Wednesday, September 28, 2005

Just another Friday night.

I went to a bar on Friday, and came home with my head ringing and a sore stomach from where I'd been elbowed.


Thought I'd been in a fight, eh? Well, no, not so much. Actually I was in a far more dangerous sort of altercation - a dance floor.

medieval PunditZ - a duo of DJ's from New Delhi - gave concert in Toronto was held at the Gypsy Co-Op, a small-ish club on Queen Street. Really cute place - nice tables, good drinks, comfortable atmosphere. But not really suited for the kind of music that would be playing, or the sort of dancing that I was about to experience.

Now, if you've read other entries of mine, you understand that I am, despite my best efforts, a rather stogy classical musician. So, understand that my comments come from someone not a part of the electronica scene, but observing it for the first time.

1) Why does everyone face the DJ?

Ok, I understand that they are "performing", but for goodness sakes, there is really nothing to see. There is a guy who just stands at the front of the room poking at some boxes and weaving and bobbing his head like he's had a bit too much to drink. So, why are we compelled to watch

2) boundaries and personal space

You're feeling the music, that's great. Swaying, dancing, all fine. But trying to emulate some kind of flailing sea creature with your arms is neither attractive nor practical. One, that's how I got a nice elbow to gut, and two, you are in a small confined space, with many warm people. Consistently raising your hands above your head may not be the best idea.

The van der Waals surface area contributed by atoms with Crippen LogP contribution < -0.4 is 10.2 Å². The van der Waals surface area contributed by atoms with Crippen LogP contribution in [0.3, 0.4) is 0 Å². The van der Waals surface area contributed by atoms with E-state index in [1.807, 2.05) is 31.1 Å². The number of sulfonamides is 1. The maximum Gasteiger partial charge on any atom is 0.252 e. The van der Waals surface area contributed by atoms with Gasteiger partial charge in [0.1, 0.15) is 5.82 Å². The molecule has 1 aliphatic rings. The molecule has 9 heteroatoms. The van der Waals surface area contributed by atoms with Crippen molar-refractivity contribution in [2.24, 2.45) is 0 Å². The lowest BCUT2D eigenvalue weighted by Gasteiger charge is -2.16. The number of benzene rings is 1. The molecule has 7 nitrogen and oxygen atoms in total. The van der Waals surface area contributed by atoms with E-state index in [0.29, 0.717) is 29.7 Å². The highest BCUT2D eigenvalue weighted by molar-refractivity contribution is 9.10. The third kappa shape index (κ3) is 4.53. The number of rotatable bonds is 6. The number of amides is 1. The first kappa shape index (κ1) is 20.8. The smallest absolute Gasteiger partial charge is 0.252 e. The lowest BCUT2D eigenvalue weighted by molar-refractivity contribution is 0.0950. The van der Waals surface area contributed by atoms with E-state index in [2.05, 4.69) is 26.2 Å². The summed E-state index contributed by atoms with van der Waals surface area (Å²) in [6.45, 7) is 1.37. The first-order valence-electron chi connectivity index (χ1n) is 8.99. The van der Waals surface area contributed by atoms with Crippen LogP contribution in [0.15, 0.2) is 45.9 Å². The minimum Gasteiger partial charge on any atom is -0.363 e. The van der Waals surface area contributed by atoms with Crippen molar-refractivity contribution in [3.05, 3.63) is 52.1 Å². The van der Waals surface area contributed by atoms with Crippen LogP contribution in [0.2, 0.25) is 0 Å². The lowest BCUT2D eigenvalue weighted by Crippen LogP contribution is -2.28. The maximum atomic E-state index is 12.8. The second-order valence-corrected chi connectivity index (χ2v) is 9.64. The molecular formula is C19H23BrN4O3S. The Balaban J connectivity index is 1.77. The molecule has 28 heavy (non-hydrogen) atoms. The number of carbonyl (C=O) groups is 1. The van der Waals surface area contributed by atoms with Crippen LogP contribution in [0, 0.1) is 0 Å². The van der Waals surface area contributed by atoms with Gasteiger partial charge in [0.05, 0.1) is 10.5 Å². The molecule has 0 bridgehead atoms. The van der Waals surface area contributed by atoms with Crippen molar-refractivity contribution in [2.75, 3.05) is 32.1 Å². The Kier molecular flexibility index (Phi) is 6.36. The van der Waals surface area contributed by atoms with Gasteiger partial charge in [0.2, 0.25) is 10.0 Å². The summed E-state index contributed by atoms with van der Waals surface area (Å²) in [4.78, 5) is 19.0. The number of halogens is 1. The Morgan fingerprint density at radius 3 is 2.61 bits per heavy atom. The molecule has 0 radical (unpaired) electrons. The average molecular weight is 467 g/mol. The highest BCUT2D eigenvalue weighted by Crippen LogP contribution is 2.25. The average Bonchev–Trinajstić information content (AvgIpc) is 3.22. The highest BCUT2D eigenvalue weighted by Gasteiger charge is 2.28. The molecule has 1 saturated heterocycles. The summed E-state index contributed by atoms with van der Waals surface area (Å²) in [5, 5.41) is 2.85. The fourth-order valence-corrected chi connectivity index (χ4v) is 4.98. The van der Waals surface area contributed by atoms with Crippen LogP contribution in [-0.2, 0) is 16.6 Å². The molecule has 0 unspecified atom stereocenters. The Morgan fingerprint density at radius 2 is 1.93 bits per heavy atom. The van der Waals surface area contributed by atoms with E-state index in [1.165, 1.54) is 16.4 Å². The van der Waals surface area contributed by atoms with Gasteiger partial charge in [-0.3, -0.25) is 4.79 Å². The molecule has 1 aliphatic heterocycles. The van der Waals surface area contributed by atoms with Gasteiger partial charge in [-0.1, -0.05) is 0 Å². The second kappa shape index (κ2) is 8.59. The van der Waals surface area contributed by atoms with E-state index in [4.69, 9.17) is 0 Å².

3) volume levels

Again, the old lady in me comes out. But really, in a constricted space, with no need to project, is it necessary to project music at such a decibel as to cause physical pain? Bass levels can be adjusted to project the beats just fine, and in Indian electronica, wailing vocals are the norm. Definitely painful at a volume level that made my beer look like the glass of water in Jurassic Park.

Also, as an observation, I'd like to describe the complicated mating ritual of the phish dancers - people at concerts who tend to be like the flailing octopus I described earlier, but with little sense of rhythm or balance.

The male begins to sway and curve his arms at odd angles. His too-small t-shirt stretches with his exertions but he forges forward, planting his feet firmly and continuing to gyrate his upper body. The female begins to notice. She turns, her long dreads preventing any interlopers from coming closer as they whip those in a two foot radius. She approaches, and begins to mimic his movements. The two continue to gyrate and flail until they have warded off all enemies, who have fled fearing for their lives, and they are free to dance alone, completely off the very distinguishable beat.

So, what did I think of the concert? I'm still not entirely certain. I really like their new album, Midival Times, but I have to say that hearing it live didn't do much for me. It's dark, it's sweaty, as far as I could tell the mixes were rather uninspired, or certainly didn't lend much of anything to what I had heard on the CD. But, there is a certain allure to be part of a teeming mass, that moves together (out of necessity as much as anything else). But I left an hour into their set, and I'm not sad for it.

I preserved my ears and avoided a black eye, so a good evening all in all.

1 comment:

Anonymous said...

If you're interested, there's another review of the show up at